I am perplexed by my own data and my conclusion is a direct contradiction of the original idea with which I start. Starting from unlimited freedom, I arrive at unlimited despotism.
Bliss—a-second-by-second joy and gratitude at the gift of being alive, conscious—lies on the other side of crushing, crushing boredom. Pay close attention to the most tedious thing you can find (Tax Returns, Televised Golf) and, in waves, a boredom like you’ve never known will wash over you and just about kill you. Ride these out, and it’s like stepping from black and white into color. Like water after days in the desert. Instant bliss in every atom.
The glorious, the truly glorious weather would have gladdened any other heart than mine. But I have no reason to be gladdened by the sun and I take good care not to be. The Aegean, thirsting for heat and light, him I killed, he killed himself, early on, in me. The pale gloom of rainy days was better fitted to my taste, no, that’s not it, to my humour, no, thats’s not it either, I had neither taste nor humour, I lost them early on. Perhaps what I mean is that the pale gloom, etc., hid me better, without its being on that account particularly pleasing to me.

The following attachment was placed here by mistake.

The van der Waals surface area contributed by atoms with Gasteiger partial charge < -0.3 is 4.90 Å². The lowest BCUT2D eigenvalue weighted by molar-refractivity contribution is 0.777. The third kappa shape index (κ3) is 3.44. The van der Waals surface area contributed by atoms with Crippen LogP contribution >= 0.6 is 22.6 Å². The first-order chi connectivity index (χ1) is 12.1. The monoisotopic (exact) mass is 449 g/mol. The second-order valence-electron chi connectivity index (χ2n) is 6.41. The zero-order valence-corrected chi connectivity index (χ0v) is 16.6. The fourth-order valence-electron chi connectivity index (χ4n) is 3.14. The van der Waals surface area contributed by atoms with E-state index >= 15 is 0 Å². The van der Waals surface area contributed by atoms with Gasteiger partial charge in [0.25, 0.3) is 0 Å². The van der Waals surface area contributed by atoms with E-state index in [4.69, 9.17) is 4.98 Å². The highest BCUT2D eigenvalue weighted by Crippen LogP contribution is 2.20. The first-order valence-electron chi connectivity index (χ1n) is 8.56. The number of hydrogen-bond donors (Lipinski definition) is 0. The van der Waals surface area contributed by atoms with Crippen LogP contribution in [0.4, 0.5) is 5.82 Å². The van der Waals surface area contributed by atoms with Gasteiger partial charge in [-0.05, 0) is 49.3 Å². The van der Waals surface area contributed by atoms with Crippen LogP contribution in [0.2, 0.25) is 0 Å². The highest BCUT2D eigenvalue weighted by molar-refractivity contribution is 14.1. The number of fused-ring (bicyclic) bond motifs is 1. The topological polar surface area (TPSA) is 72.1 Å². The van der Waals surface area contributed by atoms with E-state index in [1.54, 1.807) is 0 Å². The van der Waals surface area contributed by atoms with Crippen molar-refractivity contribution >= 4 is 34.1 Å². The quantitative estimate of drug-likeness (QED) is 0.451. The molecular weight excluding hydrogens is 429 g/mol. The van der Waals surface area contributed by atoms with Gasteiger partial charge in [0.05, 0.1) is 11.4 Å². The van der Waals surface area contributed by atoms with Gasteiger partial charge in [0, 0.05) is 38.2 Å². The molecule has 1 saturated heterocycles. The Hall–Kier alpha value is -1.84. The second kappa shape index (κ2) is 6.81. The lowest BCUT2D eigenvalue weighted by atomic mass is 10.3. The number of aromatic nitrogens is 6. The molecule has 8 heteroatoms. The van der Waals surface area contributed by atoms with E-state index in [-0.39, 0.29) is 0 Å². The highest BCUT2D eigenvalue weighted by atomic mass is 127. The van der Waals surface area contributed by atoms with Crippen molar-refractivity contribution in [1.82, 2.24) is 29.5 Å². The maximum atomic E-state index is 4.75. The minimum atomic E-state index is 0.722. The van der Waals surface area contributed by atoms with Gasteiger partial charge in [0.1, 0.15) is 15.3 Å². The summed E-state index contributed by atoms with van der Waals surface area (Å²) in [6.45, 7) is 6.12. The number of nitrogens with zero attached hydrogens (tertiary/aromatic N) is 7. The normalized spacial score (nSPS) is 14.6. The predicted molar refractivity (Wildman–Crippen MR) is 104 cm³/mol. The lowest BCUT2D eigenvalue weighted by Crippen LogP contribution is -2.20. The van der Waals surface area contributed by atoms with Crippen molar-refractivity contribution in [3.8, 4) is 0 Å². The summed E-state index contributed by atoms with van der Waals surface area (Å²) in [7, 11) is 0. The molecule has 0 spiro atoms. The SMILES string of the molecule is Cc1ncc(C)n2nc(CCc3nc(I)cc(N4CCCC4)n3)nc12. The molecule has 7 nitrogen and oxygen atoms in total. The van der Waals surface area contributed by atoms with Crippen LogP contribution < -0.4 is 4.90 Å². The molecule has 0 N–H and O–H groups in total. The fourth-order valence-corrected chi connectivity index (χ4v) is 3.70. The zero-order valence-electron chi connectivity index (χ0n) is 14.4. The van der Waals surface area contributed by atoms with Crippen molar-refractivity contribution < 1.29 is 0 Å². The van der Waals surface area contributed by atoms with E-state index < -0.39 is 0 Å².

Samuel Beckett, Molloy